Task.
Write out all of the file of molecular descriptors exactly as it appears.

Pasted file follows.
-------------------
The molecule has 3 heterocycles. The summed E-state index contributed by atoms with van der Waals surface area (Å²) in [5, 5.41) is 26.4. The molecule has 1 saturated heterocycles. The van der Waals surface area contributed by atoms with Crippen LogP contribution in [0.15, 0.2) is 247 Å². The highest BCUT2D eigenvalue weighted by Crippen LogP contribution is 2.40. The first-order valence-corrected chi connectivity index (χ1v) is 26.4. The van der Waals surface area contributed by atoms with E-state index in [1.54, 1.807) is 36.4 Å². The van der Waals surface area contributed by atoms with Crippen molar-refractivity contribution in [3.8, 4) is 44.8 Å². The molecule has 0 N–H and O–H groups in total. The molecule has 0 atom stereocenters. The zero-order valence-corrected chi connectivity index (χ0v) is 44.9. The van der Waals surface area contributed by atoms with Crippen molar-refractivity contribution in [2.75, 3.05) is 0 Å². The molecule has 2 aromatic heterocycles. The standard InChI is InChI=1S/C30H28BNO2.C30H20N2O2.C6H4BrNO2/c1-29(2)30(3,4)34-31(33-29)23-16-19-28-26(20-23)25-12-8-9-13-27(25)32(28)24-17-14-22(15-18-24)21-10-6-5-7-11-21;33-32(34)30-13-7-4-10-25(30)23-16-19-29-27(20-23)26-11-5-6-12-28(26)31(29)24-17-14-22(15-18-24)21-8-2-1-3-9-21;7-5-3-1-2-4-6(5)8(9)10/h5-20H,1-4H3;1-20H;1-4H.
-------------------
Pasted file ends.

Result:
The molecule has 3 heterocycles. The summed E-state index contributed by atoms with van der Waals surface area (Å²) in [5, 5.41) is 26.4. The molecule has 1 saturated heterocycles. The van der Waals surface area contributed by atoms with Crippen LogP contribution in [0.15, 0.2) is 247 Å². The highest BCUT2D eigenvalue weighted by Crippen LogP contribution is 2.40. The first-order valence-corrected chi connectivity index (χ1v) is 26.4. The van der Waals surface area contributed by atoms with E-state index in [1.54, 1.807) is 36.4 Å². The van der Waals surface area contributed by atoms with Crippen molar-refractivity contribution in [3.8, 4) is 44.8 Å². The molecule has 0 N–H and O–H groups in total. The molecule has 0 atom stereocenters. The zero-order valence-corrected chi connectivity index (χ0v) is 44.9. The van der Waals surface area contributed by atoms with Crippen molar-refractivity contribution in [2.75, 3.05) is 0 Å². The molecule has 2 aromatic heterocycles. The standard InChI is InChI=1S/C30H28BNO2.C30H20N2O2.C6H4BrNO2/c1-29(2)30(3,4)34-31(33-29)23-16-19-28-26(20-23)25-12-8-9-13-27(25)32(28)24-17-14-22(15-18-24)21-10-6-5-7-11-21;33-32(34)30-13-7-4-10-25(30)23-16-19-29-27(20-23)26-11-5-6-12-28(26)31(29)24-17-14-22(15-18-24)21-8-2-1-3-9-21;7-5-3-1-2-4-6(5)8(9)10/h5-20H,1-4H3;1-20H;1-4H.